• Mediating the Digital Divide: 
      • Children from families who had low education and also did not have resources like smartphones had less access to learning opportunities. 
      • However, even among such households, there is evidence of effort with family members trying to help and schools trying to reach them. 
      • These children will need even more help than others when schools reopen.

    Annual Status of Education Report (ASER)

    • Aim:
      • This is an annual survey that aims to provide reliable estimates of children’s enrolment and basic learning levels for each district and state in India. 
    • Origin: 
      • ASER has been conducted every year since 2005 in all rural districts of India. 
      • It is the largest citizen-led survey in India. 
    • Only source of information on Children’s learning outcomes:
      • It is also the only annual source of information on children’s learning outcomes available in India today.
      • Unlike most other large-scale learning assessments, ASER is a household-based rather than school-based survey
    • Target group: 
      • This design enables all children to be included – those who have never been to school or have dropped out, as well as those who are in government schools, private schools, religious schools or anywhere else.
    • Sampling: 
      • In each rural district, 30 villages are sampled. 
      • In each village, 20 randomly selected households are surveyed. 
      • This process generates a total of 600 households per district, or about 3,00,000 households for the country as a whole.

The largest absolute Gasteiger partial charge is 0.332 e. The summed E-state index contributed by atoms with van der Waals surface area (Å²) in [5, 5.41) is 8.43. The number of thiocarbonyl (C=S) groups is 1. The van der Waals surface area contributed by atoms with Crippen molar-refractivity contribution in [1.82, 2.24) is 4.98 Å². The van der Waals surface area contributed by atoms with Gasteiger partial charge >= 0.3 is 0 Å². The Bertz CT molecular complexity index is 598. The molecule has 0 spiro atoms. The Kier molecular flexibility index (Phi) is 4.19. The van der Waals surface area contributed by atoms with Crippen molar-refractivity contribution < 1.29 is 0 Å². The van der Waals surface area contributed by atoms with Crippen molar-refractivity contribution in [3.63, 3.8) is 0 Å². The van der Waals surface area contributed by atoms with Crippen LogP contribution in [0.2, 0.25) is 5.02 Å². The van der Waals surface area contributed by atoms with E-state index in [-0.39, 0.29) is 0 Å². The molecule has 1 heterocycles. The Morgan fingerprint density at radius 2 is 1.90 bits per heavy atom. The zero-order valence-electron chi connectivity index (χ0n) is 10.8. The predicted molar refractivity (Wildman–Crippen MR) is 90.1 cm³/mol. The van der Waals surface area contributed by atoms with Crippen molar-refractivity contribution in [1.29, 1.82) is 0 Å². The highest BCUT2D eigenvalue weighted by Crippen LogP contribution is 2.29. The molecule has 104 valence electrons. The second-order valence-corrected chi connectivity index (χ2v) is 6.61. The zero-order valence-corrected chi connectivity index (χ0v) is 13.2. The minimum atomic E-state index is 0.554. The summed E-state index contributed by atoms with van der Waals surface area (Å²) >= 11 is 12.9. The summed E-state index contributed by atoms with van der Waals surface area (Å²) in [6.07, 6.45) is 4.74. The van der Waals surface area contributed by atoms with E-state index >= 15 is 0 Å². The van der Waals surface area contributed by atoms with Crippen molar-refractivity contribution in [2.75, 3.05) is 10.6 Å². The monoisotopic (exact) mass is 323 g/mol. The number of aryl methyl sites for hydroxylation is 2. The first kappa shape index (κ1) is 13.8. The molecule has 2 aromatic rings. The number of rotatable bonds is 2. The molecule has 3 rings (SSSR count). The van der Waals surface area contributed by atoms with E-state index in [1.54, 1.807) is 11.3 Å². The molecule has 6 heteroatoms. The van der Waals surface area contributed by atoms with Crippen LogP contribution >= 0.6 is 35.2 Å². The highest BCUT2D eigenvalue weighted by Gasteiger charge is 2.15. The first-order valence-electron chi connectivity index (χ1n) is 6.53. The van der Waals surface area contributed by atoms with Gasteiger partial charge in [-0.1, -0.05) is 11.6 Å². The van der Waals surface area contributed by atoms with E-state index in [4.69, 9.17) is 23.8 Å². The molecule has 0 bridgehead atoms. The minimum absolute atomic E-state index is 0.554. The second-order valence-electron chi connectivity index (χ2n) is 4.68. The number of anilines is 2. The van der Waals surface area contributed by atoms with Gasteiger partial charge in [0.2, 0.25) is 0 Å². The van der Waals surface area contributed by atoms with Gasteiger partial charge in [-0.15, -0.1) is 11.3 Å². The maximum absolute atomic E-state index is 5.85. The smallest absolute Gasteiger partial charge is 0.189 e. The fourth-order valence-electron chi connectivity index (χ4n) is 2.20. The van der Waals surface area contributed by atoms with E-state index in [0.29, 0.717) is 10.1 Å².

• Approximately 7,00,000 children in the age group 3-16 who are residents in these households are surveyed.
      • Information on schooling status is collected for all children living in sampled households who are in the age group 3-16. 
    • Testing: 
      • Children in the age group 5-16 are tested in basic reading and basic arithmetic
      • The same test is administered to all children. 
      • The highest level of reading tested corresponds to what is expected in Std 2;
      • In 2012 this test was administered in 16 regional languages.
      • Every year, some additional tests are also administered. 
      • These vary from year to year. 
    • Basic household information:
      • In addition, basic household information is collected every year. 
      • In recent years, this has included household size, parental education, and some information on household assets.
    • Tools and Procedure:
      • ASER tools and procedures are designed by ASER Centre, the research and assessment arm of Pratham. 
      • The survey itself is coordinated by ASER Centre and facilitated by the Pratham network
      • It is conducted by close to 30,000 volunteers from partner organisations in each district. 
      • All kinds of institutions partner with ASER: colleges, universities, NGOs, youth groups, women’s organisations, self-help groups and others.
    • Becoming Practice Model in other Countries as well:
      • The ASER model has been adapted for use in several countries around the world:
        • Kenya, 
        • Uganda, 
        • Tanzania, 
        • Pakistan, 
        • Mali and 
        • Senegal. 
    • Impact of COVID-19:
      • The COVID-19 crisis interrupted this alternate-year calendar, making it impossible to conduct the nationwide ‘basic’ ASER that was due to be repeated in 2020. 
      • However, the urgent need to systematically examine the effects of the pandemic on schooling and learning opportunities of children across the country was apparent.

    Conclusion

    • The findings show that when children get back to school, we must enable them to learn to read and do basic arithmetic. 
    • We should not worry about grades and curriculum right now. 
    • Without a solid foundation, children cannot progress toward curricular expectations.

    Source: IE